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Declining ROR on Quest M3
Has anyone had any luck getting a declining ROR on the quest? I'm pretty new to the quest, and haven't had any luck yet.

My setup:
Quest M3
Artisan Roaster Software
Eric S. Probes
SSR Controlled Element via TC4/Arduino
Lets make sure we are on the same page here.
When you say declining RoR, (degrees per minute the bean temp is increasing) you are referring to starting off with say a RoR of 40, then it drop to say a 25, toward the end of drying phase for the Maillard phase and say a 10 after FC for the development phase.
If this is what you are referring to and you are not getting that, you have issues that need to be figured out.
Now, I don't use a QuestM3, but any roaster should be doing this when properly set up.
I'm also need to correct some of the stuff I told you and hope you are not trying to do it. I was under the impression you were dealing with an air roaster, not an electric heated drum roaster, and you can not use those heat strategies on that Quest that I suggested. You will have to use the temps and soaks to setup your roast profiles. You will set those so they increase and degrease during certain points in the roast to give you a declining RoR on the beans.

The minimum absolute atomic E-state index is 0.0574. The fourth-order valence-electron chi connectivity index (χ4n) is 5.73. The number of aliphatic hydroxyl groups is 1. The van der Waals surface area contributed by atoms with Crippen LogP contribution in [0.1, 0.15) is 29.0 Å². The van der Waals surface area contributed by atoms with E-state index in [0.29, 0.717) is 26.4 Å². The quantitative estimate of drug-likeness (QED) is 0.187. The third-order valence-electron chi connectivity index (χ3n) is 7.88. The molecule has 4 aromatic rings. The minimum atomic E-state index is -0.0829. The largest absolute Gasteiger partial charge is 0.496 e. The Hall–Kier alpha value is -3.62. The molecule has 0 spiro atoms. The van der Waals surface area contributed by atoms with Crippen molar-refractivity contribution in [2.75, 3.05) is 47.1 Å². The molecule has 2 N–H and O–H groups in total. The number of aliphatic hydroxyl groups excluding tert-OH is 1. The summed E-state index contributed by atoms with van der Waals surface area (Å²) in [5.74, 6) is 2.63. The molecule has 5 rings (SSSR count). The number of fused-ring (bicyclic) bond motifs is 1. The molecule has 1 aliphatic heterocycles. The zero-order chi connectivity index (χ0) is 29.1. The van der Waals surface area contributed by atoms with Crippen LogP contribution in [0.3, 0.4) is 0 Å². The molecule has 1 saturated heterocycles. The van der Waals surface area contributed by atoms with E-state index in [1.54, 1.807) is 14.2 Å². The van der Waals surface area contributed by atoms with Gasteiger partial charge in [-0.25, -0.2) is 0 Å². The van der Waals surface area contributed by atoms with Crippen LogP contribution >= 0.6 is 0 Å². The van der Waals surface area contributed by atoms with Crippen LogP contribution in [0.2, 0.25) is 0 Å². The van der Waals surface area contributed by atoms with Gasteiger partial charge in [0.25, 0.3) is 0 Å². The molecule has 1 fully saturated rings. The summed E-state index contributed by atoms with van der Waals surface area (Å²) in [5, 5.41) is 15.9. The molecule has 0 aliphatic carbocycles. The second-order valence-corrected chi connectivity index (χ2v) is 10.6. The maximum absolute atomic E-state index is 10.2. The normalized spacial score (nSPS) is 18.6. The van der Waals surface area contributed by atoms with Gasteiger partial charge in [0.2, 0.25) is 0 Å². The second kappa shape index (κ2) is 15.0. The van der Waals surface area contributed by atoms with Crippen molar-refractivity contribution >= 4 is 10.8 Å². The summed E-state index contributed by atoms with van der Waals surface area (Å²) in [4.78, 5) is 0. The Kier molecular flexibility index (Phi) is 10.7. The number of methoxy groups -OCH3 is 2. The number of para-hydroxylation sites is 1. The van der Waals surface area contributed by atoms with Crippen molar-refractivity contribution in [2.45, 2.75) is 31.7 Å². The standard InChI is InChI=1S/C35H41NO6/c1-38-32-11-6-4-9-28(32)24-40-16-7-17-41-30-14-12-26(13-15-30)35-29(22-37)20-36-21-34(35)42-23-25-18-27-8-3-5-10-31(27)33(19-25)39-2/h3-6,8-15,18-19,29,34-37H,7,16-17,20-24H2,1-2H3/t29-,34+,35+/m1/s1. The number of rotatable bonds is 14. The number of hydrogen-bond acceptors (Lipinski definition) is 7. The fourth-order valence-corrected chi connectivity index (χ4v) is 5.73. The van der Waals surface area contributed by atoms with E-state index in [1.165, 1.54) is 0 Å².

Yeah, I figured that out pretty quickly. I'm just not used to this roaster yet, so I have to figure out all the details.

My previous was a behmor, and that roasted in a very different manner than this one.

I was able to get a pretty solid ROR yesterday, but it really needs to be fine tuned. Now I know that will very per bean type, so it will take a bit of time.
Do like I just did, order you about 10 pounds of the cheapest beans you can find in some that might make a drinkable coffee when done, and start roasting. I found some on sale for $4 a pound. RoastLogger changed their Action Table so now I can turn off the 60 second delay it had. Old saying, "carful what you wish for", well I'm grad they did, but now I've got to redo all my PID settings and I'm tired of using very good bean's to redo profiles.
That's what I've been doing. I had a bunch of old-ish beans that I really didn't care for so i've been burning through those. I'm making progress, but need to work out the PID settings. Getting too much overshoot.
Are you running what was preset in Artisan? If you put those numbers I gave you for P, I, and D, that should eliminate that. I would definitely try them because you being a PID greenhorn, if you are religious, you problem won't be by the time you get that figured out.
You have to realize, you will get some, 5-10 degrees or so at least on the first couple spikes. If you try to get rid of all of it, It will be too slow and won't come up to temp.

A quick "make it sound too easy for you"
Decreasing P is going to degrease or eliminate overshoot. However, the more you decrease it, the slower it's going to be to reach a level temp, and the level temp is going to be increasingly below your set temp. P should always be set with I and D on "0" first.

A good P value will most likely have a temp lower than the Set temp or Set Value.